Real Eating

Text: John 6:35-51
Date: Pentecost XII Proper 14B + 8/12/18

We come to the second third of Jesus’ famous Bread of Life discourse. In the first third we saw God as giver of everything we need for life. As His highest gift He gave His Word, His Torah through His servant Moses. So also was His Word given through Jesus. As He gave quail and manna to His people of old in the exodus through Moses so now He gave bread and fish to the more than 5,000 who were following Jesus through a desolate place. The important difference between Moses and Jesus however is that Jesus is the Word of God and Jesus is the Bread of God, and not in just a metaphorical sense but in reality, in the flesh, with both feet firmly planted on the ground, the Incarnate Word. After years of wondering I am glad to say that I have finally sided with the early church fathers, Luther and those to this day who “in, with and under” these words identify eucharistic meaning to them. When Jesus said, “I am the living bread that came down from heaven. If anyone eats of this bread, he will live forever. And the bread that I will give for the life of the world is my flesh,” He spoke not only of faith in Him and His words but also of a real eating with the mouth, as real as the loaves and fish they had just feasted on, as real as the lamb eaten at the annual Passover Seder, as real as the sacrifice in His flesh on the cross for the life of the world.

Like the people following Moses in the wilderness this crowd also murmured because they could not understand the depth of Jesus’ words. In fact, next Sunday we will hear the sad result of their murmuring as finally “many of his disciples turned back and no longer walked with him” (John 6:60-61, 66). I wonder if this is the same sort of murmuring we hear from some today who think that the sacrament of holy communion, for instance, actually gets in the way of the growth of the church, especially because of the ancient restriction of “closed communion” to which many take offense and complain that we are not being loving.

We begin by hearing the last words we heard last Sunday. Jesus said, “I am the bread of life; whoever comes to me shall not hunger, and whoever believes in me shall never thirst.” Jesus is the Bread of God as He is the Lamb of God in that this calls to mind the Passover, the slaughter of the Paschal Lamb and the meal at which the bread Jesus will declare is His body. Jesus is the gift of God. But whereas the gift of the feeding of the 5,000 happened only once, and as St. Paul says, “the death he died he died to sin, once for all” (Rom 6:10), in the sacrament the forgiveness, life and salvation that results from His one-time offering is given to all continually evermore.

Listen to the reality in which the church father Cyril speaks when he says, “The holy body of Christ then gives life to those whom it enters and preserves them to incorruptibility when it is mixed with our bodies.”[1] It is because of the life Jesus restores and gives to you now that, as He says over and over, He will raise us up on the last day. For this reason we ought to believe that we are here receiving not only God’s own pledge and promise but God’s own power for our resurrection from the dead and the life of the world to come.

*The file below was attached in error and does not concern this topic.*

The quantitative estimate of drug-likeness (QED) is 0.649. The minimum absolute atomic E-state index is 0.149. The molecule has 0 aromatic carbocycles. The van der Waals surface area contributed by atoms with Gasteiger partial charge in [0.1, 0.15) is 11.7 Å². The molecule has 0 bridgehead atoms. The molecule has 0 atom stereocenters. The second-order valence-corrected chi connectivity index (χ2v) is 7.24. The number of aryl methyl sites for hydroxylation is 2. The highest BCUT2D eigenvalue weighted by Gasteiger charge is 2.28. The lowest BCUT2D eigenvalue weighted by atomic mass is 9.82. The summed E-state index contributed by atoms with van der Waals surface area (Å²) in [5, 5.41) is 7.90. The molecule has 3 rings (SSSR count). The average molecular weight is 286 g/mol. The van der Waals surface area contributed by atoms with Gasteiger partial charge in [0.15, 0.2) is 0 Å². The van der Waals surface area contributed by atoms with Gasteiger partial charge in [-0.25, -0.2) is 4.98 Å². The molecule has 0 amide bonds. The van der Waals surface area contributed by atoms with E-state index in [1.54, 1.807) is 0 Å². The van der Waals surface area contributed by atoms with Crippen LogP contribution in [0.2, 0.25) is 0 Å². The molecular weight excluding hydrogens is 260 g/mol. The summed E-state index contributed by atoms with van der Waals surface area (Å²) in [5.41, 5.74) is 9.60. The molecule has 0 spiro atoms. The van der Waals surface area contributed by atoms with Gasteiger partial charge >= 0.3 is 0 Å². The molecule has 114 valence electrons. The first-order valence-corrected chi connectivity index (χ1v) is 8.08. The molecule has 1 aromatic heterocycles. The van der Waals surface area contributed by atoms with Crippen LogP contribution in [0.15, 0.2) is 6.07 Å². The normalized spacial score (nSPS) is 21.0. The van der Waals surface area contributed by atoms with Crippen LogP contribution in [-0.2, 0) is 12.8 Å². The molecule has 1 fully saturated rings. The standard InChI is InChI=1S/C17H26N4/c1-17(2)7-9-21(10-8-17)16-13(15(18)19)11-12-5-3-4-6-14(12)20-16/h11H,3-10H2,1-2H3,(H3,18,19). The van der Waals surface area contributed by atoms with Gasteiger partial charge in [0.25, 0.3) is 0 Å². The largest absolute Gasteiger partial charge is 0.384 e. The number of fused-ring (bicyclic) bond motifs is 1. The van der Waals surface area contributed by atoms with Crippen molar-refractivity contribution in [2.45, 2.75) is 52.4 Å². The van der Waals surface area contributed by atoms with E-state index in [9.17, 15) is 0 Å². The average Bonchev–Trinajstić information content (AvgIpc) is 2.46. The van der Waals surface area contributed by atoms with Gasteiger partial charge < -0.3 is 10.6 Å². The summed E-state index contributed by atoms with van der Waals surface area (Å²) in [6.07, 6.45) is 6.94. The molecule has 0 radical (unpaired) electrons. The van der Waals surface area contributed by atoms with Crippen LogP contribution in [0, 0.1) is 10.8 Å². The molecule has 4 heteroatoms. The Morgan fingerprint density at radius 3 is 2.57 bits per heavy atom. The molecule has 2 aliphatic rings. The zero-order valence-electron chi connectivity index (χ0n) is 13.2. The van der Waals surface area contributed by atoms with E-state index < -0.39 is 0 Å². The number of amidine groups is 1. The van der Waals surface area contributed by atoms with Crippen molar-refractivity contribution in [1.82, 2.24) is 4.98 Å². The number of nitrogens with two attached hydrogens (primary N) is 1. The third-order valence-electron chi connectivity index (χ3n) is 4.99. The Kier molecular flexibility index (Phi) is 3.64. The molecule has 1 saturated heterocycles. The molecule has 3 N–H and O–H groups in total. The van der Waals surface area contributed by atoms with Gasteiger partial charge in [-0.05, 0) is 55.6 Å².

The increasing grumbling disbelief of the crowd recalls St. John’s prediction in the very first chapter of his gospel, “He was in the world, and the world was made through him, yet the world did not know him. He came to his own, and his own people did not receive him” (Jn 1:10-11). They said, “Is not this Jesus, the son of Joseph, whose father and mother we know? How does he now say, ‘I have come down from heaven’?” And this is the scandal of faith with which all must struggle. No, He is not properly the son of Joseph. He is the Son of God through the miracle of His incarnation of His mother the blessed Virgin Mary. One needs the miracle of faith in God’s Word to believe that truth.

Jesus does not engage their unbelief however but exposes it as a false and even irrelevant way of thinking about Him. How many false and irrelevant ideas about Jesus are thrown around today? And that includes the false claims of not only many television preachers and also authors of religious books but even of our neighbor next door. Not our logic but only the Word of God, the revelation of the Bible is to form our faith. As this is especially important for a right faith in Jesus (the word is “orthodox” or right teaching), it is equally important for a right faith in the sacrament of His body and blood.

So finally, as Jesus repeats His claim, “I am the bread of life,” he introduces the idea of eating, saying, “this is the bread that comes down from heaven, so that one may eat of it and not die…. If anyone eats of this bread, he will live forever.” And how is that? “The bread that I will give for the life of the world is my flesh.” Many here have dismissed a connection with the sacrament because there He speaks not of his flesh but of his body, to which the question ought be asked if there really is a difference.

Controversy over the Sacrament of the Altar has overshadowed or distracted many at least since the Reformation. Does the bread and wine cease to exist? Are they only symbolically the body and blood? Or are they both? Next Sunday we will hear how that controversy began already as soon as our Lord originally spoke those words. The question for faith will be asked of us.

As we prayed at the Institution of our Lord’s body and blood in the sacrament on Maundy Thursday, “Grant that we may so receive the sacred mystery of Your body and blood that the fruits of Your redemption may continually be manifest in us.”

[1] Cyril of Alexandria, Commentary 6:35 quoted in Weinrich, John 1:11—7:1.